PHP North West 2013 Conference

October marks the calendar for one of the biggest PHP conferences in the UK: PHP North West in Manchester. 2013 was no exception. This year, PHPNW was held at the Manchester Conference Centre, about five minutes from Manchester city centre.</p>

Unfortunately I had to miss out on the tutorial day on the Friday, as I didn’t get to Manchester until the late evening. I traveled with a lot of the regular attendees of the PHP North East user group, who made up a few percent of the PHPNW delegates this year!

Day One

The first conference day opened with a keynote from Lorna Mitchell and Ivo Jansch, which was a technical feat given the keynote was split between two rooms and the speakers co-presented it via video link across the two rooms. It was then onto “Easy HTTP Clients with Guzzle” by Nathaniel McHugh, who described how he used Guzzle in his day job at Plusnet (the famous suppliers of good, honest broadband from Yorkshire).

After a break, it was onto “Wrangle Cross-cutting Concerns with Event Driven Programming” by Chris Saylor, who introduced a new, non-traditional way to working with PHP. This talk was then book-marked by lunch.

After lunch, it was on to “Your (coding) standards matter” from Volker Dusch. Volker went over various tools to improve the standard of PHP written by teams, and bucked the notion that Germans don’t have a good sense of humour as he had the room guffawing on more than one occasion.

The next talk was “A resource orientated framework using the DI/AOP/REST Triangle” co-presented by Richard McIntyre, and Akihito Koriyama from Japan. This talk introduced the “BEAR.Sunday” framework, which took a new, Eastern-thinking approach to PHP frameworks. Of course, the question on every one’s lips was, “Where did the name came from?” The answer: Akihito had previously written another framework, aptly named “BEAR.Saturday”.

The day was then well rounded off with a smooth, flawless, entertaining and educational talk from Ross Tuck: “Models and Service Layers; Hemoglobin [sic] and Hobgoblins”. This talk was perfect to finish the day off, going over many schools of thoughts of how to organise your model layer and what should live where.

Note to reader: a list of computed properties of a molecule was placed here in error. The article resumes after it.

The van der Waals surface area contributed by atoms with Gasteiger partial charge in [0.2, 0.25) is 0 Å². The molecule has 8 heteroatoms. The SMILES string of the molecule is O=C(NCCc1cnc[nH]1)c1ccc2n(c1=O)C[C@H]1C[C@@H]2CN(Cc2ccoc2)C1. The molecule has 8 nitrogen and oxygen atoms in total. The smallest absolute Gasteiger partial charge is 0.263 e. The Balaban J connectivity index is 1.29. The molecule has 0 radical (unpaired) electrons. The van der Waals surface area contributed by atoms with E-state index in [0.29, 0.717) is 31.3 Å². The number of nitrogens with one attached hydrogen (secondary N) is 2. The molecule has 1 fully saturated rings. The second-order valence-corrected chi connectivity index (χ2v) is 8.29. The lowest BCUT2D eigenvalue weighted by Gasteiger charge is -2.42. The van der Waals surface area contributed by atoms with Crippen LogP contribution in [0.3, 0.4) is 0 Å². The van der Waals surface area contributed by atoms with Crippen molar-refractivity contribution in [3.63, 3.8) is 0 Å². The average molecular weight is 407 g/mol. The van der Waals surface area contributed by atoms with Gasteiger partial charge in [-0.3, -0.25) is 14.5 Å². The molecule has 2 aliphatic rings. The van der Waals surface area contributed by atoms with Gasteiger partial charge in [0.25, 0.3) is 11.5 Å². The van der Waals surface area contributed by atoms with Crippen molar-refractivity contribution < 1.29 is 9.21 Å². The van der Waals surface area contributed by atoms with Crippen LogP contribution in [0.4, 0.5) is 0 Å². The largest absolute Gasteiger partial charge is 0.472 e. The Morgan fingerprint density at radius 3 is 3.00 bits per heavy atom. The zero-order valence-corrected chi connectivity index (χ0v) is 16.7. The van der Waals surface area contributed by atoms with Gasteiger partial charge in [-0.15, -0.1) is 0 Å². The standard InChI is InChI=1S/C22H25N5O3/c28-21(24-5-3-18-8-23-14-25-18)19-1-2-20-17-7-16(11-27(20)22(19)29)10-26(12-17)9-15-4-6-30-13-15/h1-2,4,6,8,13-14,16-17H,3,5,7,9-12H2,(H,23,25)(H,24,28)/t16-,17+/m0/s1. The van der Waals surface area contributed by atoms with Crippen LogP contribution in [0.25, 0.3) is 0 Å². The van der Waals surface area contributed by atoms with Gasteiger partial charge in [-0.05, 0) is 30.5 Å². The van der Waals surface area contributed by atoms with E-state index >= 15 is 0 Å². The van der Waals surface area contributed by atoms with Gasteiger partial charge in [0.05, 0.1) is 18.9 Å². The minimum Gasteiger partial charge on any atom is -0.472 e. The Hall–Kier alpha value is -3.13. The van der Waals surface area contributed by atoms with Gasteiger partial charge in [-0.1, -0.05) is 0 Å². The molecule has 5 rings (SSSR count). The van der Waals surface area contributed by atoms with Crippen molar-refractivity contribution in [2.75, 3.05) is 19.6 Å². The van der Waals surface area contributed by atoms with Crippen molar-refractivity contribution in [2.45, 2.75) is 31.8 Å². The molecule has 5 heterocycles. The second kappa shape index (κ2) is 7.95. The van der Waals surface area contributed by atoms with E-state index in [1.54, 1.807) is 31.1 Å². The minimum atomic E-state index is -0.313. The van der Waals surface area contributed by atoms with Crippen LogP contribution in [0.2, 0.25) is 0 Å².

Day Two

Unfortunately I arrived late on the second day, and missed the opening address and first session. But looking at the three talk options, I think I would have opted for Volker Dusch’s second talk of the weekend, title “Vertical reusability through components”. Code can always be organised in better ways, so it would be good to know how other developers organise their code.

The first talk I did manage to catch was “Unbreakable Domain Models” by Mathias Verraes. Although not related to Ross Tuck’s from the previous day, it was a really good complimentary talk to Ross’s. I enjoyed listening to Mathias and his approach to how he organises and writes his domain models. Small components, small value objects, and enforcing constraints for invariant data.

Day two is traditionally only a half-day of talks (and a wise choice given day one ends with a free bar), so the weekend of talks was rounded off with “Making PHP go fast” from Dan Rathbone of Sky Bet. This talk took me back to a past life of when I worked for a gambling company as a web developer. The code examples was similar: the gambling industry may not run on pretty, fully object-orientated code, but it works on code that works, which is all that matters when it comes to making as much money as possible. And some times, you need to sacrifice code that’s “pretty” for code that’s not so pretty, but can have considerable performance and speed gains.

Unfortunately I didn’t catch any free t-shirts with my face that were being slung across the room in the closing remarks this year but that was alright, as I was swiftly handed one upon arrival on the first day to replace the 2012 t-shirt I was sporting that day.

All in all, another great conference delivered by the team from Magma Digital, and I look forward to next year’s rolling around!